I have a timer so I can stay within my time. The Members will have to bear with me as I jump from page to page. I feel for the poor people who have to take note of my speeches.
The Minister of State said in his speech that more than 45% of the Irish population holds private health insurance. In light of Senator Kyne's point, I find this an interesting figure. For the last five years or longer we have been talking about implementing Sláintecare. Millions of euros have been invested and countless hours have been given over to discussions of Sláintecare in this House, the Dáil, the Joint Committee on Health and all sorts of other political spaces. It seems a little bit strange that we are perpetuating a two-tier health system that is split between public and private when we should be assessing what will happen to the private healthcare sector during the era of Sláintecare. I certainly look forward to that era, when we will have an NHS-style healthcare system here in Ireland. We need to have a conversation about the future of private healthcare. I am aware that I have gone a little off-piste, but I think that is an important point.
I would like to draw attention to something that may be a side issue but is related to today's discussion. I refer to non-community rated international student health insurance. I do not know if the Minister of State has been contacted by the Alliance for Affordable Insurance for International Students. This is a quite large alliance of representative bodies including the Irish Council for International Students, ICOS, the Higher Education Colleges Association, the Union of Students in Ireland and several universities. It campaigns for the continued availability of non-community rated student medical insurance for international students studying in Ireland. This follows a decision of the Health Insurance Authority, HIA, that non-EEA students studying in Ireland on courses of more than one academic year are to be considered ordinarily resident in Ireland for the purposes of the Health Insurance Acts. A recent Court of Appeal ruling confirmed the HIA position on applying community-rated medical insurance to international students in Ireland.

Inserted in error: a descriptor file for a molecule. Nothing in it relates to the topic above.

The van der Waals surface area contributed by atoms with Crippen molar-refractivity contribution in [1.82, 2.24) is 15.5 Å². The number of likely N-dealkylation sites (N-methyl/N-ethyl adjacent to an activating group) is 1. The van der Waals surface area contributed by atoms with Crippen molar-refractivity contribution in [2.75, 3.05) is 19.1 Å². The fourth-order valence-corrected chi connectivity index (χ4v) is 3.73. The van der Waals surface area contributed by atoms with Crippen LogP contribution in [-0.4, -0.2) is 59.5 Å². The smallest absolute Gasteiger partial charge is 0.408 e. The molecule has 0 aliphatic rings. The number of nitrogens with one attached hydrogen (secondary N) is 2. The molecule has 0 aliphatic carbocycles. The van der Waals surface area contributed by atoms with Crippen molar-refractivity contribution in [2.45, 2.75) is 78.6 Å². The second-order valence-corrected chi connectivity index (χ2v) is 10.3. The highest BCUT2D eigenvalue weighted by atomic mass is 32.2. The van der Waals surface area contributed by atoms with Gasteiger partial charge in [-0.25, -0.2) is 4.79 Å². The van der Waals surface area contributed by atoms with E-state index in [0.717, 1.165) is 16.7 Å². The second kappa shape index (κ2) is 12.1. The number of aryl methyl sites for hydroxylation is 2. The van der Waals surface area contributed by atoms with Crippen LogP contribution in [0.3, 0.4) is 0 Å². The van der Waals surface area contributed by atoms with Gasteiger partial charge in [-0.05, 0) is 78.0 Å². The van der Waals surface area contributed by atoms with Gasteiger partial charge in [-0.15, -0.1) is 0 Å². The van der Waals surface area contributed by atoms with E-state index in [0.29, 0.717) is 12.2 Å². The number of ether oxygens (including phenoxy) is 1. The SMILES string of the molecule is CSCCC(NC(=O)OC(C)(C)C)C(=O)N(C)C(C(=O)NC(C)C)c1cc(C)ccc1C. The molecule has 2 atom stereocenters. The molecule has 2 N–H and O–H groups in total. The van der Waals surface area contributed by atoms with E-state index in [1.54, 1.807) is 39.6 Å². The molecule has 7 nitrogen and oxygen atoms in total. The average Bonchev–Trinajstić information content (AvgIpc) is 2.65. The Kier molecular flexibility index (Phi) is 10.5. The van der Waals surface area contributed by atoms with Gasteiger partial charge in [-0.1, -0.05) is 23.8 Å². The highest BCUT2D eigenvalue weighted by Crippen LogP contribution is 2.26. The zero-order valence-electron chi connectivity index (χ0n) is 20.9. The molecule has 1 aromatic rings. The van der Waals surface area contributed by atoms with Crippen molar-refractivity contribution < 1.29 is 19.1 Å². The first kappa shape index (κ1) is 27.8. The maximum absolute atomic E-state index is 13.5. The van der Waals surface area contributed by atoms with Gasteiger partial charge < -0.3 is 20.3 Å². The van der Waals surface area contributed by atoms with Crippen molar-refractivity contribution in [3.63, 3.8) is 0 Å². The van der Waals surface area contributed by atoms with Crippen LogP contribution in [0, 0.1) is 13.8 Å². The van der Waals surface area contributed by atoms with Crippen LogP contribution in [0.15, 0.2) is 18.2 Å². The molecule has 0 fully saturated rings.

Ireland is the destination of choice for many international students seeking to begin or further their higher education in an English-speaking country. We cannot really afford to lose international students due to a sudden lack of cost-effective and tailored cover for medical expenses. For context, I note that since this happened the cost of international students' insurance has gone from about €150 per year to €690 per year. That is a 450% increase. This happened after 20 years during which international student insurance was relatively stable. This has been raised with the Government in the last 20 months.
It has also been raised in this House and I have tabled an amendment to this Bill that will address this issue for international students. As I said, it has been raised in this House a couple of times and I hope the Minister of State will see fit to fix the anomaly that is causing an enormous amount of stress for international students. I need not, as I say every week, refer to the great work that our healthcare workers are doing in Ireland, and those international medical students are very important to us, both in terms of our international reputation and the fact that they are healthcare workers on the front line.
We will be supporting this Bill and I hope the Government will support my amendment. We have talked today about fairness and stabilisation and I put it up to House to ensure that our international students are treated with the same respect. I am sure I will get to talk further about the amendment when we come to it.
Before I begin to deal with this Bill, I must take this opportunity to congratulate the Leas-Chathaoirleach on Cavan's magnificent achievement at the weekend.